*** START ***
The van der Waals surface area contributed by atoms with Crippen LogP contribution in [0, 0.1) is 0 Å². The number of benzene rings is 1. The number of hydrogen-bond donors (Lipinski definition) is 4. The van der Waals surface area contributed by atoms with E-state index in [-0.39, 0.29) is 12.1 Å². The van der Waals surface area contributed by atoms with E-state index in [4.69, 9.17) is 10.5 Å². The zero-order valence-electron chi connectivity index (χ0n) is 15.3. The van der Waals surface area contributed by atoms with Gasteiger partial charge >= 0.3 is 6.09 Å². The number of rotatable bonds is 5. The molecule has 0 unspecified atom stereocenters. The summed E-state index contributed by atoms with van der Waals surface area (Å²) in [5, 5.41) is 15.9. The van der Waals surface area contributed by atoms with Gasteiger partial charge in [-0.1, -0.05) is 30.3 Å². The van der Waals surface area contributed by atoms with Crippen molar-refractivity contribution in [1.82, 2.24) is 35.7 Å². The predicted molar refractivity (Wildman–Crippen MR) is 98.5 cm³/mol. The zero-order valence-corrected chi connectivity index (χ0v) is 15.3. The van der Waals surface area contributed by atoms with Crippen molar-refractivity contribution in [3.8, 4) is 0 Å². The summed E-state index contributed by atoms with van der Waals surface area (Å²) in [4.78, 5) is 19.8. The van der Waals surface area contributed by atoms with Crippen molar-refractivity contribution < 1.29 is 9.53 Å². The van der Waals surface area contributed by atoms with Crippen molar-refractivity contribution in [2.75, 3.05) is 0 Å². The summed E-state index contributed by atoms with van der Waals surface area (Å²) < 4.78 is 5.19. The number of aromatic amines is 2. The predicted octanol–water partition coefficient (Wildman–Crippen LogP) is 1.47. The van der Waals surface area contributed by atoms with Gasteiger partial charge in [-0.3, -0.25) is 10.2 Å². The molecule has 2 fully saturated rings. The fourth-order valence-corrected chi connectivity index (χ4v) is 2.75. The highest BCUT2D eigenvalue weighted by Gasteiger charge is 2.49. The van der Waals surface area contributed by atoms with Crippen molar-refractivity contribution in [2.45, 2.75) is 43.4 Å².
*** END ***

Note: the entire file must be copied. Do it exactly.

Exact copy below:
The van der Waals surface area contributed by atoms with Crippen LogP contribution in [0, 0.1) is 0 Å². The number of benzene rings is 1. The number of hydrogen-bond donors (Lipinski definition) is 4. The van der Waals surface area contributed by atoms with E-state index in [-0.39, 0.29) is 12.1 Å². The van der Waals surface area contributed by atoms with E-state index in [4.69, 9.17) is 10.5 Å². The zero-order valence-electron chi connectivity index (χ0n) is 15.3. The van der Waals surface area contributed by atoms with Gasteiger partial charge >= 0.3 is 6.09 Å². The number of rotatable bonds is 5. The molecule has 0 unspecified atom stereocenters. The summed E-state index contributed by atoms with van der Waals surface area (Å²) in [5, 5.41) is 15.9. The van der Waals surface area contributed by atoms with Gasteiger partial charge in [-0.1, -0.05) is 30.3 Å². The van der Waals surface area contributed by atoms with Crippen molar-refractivity contribution in [1.82, 2.24) is 35.7 Å². The predicted molar refractivity (Wildman–Crippen MR) is 98.5 cm³/mol. The zero-order valence-corrected chi connectivity index (χ0v) is 15.3. The van der Waals surface area contributed by atoms with Crippen molar-refractivity contribution in [3.8, 4) is 0 Å². The summed E-state index contributed by atoms with van der Waals surface area (Å²) in [4.78, 5) is 19.8. The van der Waals surface area contributed by atoms with Crippen molar-refractivity contribution < 1.29 is 9.53 Å². The van der Waals surface area contributed by atoms with Crippen molar-refractivity contribution in [2.75, 3.05) is 0 Å². The summed E-state index contributed by atoms with van der Waals surface area (Å²) < 4.78 is 5.19. The number of aromatic amines is 2. The predicted octanol–water partition coefficient (Wildman–Crippen LogP) is 1.47. The van der Waals surface area contributed by atoms with Gasteiger partial charge in [-0.3, -0.25) is 10.2 Å². The molecule has 2 fully saturated rings. The fourth-order valence-corrected chi connectivity index (χ4v) is 2.75. The highest BCUT2D eigenvalue weighted by Gasteiger charge is 2.49. The van der Waals surface area contributed by atoms with Crippen molar-refractivity contribution in [2.45, 2.75) is 43.4 Å².